When most people think of diamonds they think of a colorless stone. Although most diamonds appear colorless to the unaided eye in a face-up position, the majority has a body color that can be seen by an experienced grader in the proper environment. By far, the most common body color of a diamond is yellow. Diamonds with a tint of brown are also relatively common.
Generally speaking, the more colorless the diamond the more valuable. In that regard, the color grade of a diamond is a measurement of rarity. Rarity is directly linked to value. Just as with clarity, a color grade cannot determine the beauty of a diamond. Color preference and perception is a very personal and subjective thing. Look at the stone and decide for yourself if you like its color before you make decisions based on a letter of the alphabet.
Do you know your A, B, Cs?
If you are color grading a diamond you don't need to. That's because the Gemological Institute of America (and most other international laboratories) use a color grading scale ranging from "D" to "Z". "D" is the top of the scale and represents a completely colorless diamond while "Z" is at the bottom. This "D" to "Z" scale is only used on diamonds that have body colors of yellow, brown and gray. Other colors (and yellows and browns past the "Z" grade) are considered "fancy" colors and a different system is used.
For most yellow and brown diamonds their value generally decreases as their grade moves down the scale toward "Z". But once a diamond passes the "Z" grade it becomes more valuable and more expensive. Likewise, as diamonds move up the scale toward "D" their value increases.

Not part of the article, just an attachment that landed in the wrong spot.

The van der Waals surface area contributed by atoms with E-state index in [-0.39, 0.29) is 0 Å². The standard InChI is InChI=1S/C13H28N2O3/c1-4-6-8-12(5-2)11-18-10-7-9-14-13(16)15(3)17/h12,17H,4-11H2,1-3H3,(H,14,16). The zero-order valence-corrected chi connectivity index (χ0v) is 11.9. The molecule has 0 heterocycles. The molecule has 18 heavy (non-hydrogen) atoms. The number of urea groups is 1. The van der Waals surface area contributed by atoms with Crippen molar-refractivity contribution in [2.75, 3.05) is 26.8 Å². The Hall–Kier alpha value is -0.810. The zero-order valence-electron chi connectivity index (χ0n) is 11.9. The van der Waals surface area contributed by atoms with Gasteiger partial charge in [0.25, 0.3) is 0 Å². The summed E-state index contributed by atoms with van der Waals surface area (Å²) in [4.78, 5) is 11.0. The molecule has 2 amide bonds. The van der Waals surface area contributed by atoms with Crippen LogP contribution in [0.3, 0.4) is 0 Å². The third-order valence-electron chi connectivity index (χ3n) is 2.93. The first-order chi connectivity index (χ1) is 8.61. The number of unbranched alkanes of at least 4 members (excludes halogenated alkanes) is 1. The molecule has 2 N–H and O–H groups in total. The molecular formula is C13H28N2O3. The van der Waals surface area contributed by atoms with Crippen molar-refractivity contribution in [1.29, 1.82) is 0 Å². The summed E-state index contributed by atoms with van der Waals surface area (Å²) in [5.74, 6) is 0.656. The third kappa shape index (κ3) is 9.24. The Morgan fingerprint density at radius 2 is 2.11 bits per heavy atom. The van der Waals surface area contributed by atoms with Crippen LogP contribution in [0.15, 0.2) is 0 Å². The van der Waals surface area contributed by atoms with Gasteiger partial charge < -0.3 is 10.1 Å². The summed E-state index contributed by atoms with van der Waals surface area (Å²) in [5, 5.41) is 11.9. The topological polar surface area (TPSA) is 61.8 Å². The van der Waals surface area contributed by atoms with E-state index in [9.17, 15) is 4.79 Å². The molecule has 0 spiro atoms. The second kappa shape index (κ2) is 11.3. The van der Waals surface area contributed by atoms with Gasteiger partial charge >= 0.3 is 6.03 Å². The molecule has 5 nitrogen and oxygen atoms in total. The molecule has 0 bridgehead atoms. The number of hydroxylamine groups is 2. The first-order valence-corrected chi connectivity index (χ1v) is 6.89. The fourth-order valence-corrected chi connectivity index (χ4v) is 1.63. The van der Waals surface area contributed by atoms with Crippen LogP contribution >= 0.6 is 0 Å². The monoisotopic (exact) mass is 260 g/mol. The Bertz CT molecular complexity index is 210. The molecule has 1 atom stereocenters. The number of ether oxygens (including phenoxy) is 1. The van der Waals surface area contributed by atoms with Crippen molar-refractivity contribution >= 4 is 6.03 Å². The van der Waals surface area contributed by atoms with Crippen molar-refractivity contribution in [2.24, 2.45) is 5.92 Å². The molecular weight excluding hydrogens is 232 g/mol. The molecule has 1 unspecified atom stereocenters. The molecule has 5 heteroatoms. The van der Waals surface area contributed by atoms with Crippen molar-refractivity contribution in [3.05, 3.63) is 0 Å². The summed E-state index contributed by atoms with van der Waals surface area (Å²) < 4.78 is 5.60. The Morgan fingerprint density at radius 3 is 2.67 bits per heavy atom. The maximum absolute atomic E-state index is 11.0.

GIA Color Grade Description D, E, F colorless G, H, I, J near colorless K, L, M faint yellow or brown N to Z very light to light yellow or brown Things you need to know about color grades
Just like with clarity grading, a color grade only puts you into a range. For example, a "G" color diamond may in fact be very very close to being an "H" if it is low in the range or very close to a "F" if high in a range. Let your eye determine if the color of a diamond is pleasing. Don't let the grade influence your opinion of a diamond's beauty.
Differences between color grades are extremely subtle and can only be determined accurately by comparing stones to known sample stones called "Master Stones". There is actually one set of master stones owned by GIA. Before a diamond can be used as a master stone it must be compared to GIA's masters and perfectly match the color of one of the masters.
Diamonds are graded in a facedown position. This eliminates many of the brilliant reflections within the stone and helps the grade to see the stone's true body color. When a diamond is turned face-up it almost always looks whiter or more colorless than it really is. Size is also a factor. Smaller stones, even in lower color grades, will tend to look more colorless while larger stones will appear more tinted.
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